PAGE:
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Dogs are powerful sniffers: though sensitivity varies by species, their noses can be 10,000 to 100,000 times stronger than those of humans. Law enforcement agencies around the world have long put that canine advantage to work, using “sniffer dogs” to uncover everything from explosives to illegal drugs. Now, through an initiative supported by TRAFFIC and WWF, man’s best friend is turning its nose to wildlife crime.
Jin Kai, a 2-year-old female Labrador, is part of the first team of sniffer dogs fighting wildlife crime in China. In 2013, through a new program run by the country’s antismuggling bureau in partnership with TRAFFIC, she and two fellow Labs learned how to sniff out tiger parts, elephant ivory, rhino horn and a number of other endangered species products.
The global illegal wildlife trade is booming—and as with all black markets, it’s booming in secret. Illegal products from endangered species roll through the world’s airports, shipping centers and postal systems in a relentless stream: in 2013, smugglers were caught with 583 pieces of chocolate-coated ivory sealed in candy bar wrappers.
A customs official who wants to check a piece of luggage for illegal wildlife goods has to open it up and carefully pick through the contents. In contrast, a sniffer dog like Jin Kai can interpret the bag’s contents with a few quick sniffs.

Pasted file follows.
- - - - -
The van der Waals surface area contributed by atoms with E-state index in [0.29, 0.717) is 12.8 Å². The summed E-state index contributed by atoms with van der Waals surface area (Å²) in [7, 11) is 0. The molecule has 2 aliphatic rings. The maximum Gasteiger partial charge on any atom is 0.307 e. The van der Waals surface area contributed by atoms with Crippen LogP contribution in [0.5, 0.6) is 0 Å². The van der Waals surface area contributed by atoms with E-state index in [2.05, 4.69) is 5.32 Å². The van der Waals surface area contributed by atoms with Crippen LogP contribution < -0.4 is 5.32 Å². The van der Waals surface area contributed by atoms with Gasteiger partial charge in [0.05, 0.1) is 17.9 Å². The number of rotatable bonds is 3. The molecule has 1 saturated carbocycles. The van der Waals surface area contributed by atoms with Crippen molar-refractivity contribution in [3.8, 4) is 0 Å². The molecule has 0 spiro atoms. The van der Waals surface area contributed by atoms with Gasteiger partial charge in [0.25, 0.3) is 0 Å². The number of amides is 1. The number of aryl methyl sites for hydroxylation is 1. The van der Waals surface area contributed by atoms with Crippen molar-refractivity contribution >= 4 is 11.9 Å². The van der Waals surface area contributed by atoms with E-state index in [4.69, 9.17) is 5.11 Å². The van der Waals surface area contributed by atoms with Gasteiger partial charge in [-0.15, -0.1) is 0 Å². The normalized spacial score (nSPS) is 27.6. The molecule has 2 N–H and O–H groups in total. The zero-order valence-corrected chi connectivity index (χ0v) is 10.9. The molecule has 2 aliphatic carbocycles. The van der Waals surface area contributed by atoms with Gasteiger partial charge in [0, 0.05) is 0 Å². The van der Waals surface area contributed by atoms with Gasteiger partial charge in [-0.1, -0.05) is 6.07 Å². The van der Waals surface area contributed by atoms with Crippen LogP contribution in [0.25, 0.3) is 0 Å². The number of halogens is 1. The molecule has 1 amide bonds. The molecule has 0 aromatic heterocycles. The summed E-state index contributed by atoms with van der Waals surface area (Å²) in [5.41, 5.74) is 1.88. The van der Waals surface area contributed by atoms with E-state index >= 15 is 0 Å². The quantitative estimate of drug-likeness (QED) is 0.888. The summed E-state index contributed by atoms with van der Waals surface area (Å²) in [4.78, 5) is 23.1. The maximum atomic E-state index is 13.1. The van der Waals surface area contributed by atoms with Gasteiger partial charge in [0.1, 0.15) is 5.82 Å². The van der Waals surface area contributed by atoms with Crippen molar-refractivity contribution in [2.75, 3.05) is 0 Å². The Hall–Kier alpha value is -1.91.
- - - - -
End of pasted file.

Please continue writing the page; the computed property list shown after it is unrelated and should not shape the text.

Dogs’ noses separate air into two different streams: roughly 88% of it travels to the lungs, while the other 12% goes to a nasal cavity devoted entirely to smelling.
The average person has roughly 5 million olfactory receptors that catch scents and communicate them to the brain; the average canine has between 125 and 300 million.
In March 2014, Jin Kai sniffed out several suitcases containing ivory, pangolin scales and other illegal animal products during a routine luggage inspection in Guangdong’s Guangzhou Baiyun International Airport.
During training, positive reinforcement helps sniffer dogs learn which scents to concentrate on, and the dogs’ handlers reward correct behavior with food or play—in Jin Kai’s case, a game of tug-of-war. Many programs start with strong odor concentrations the canines can detect easily, then progress to lighter, more difficult scents.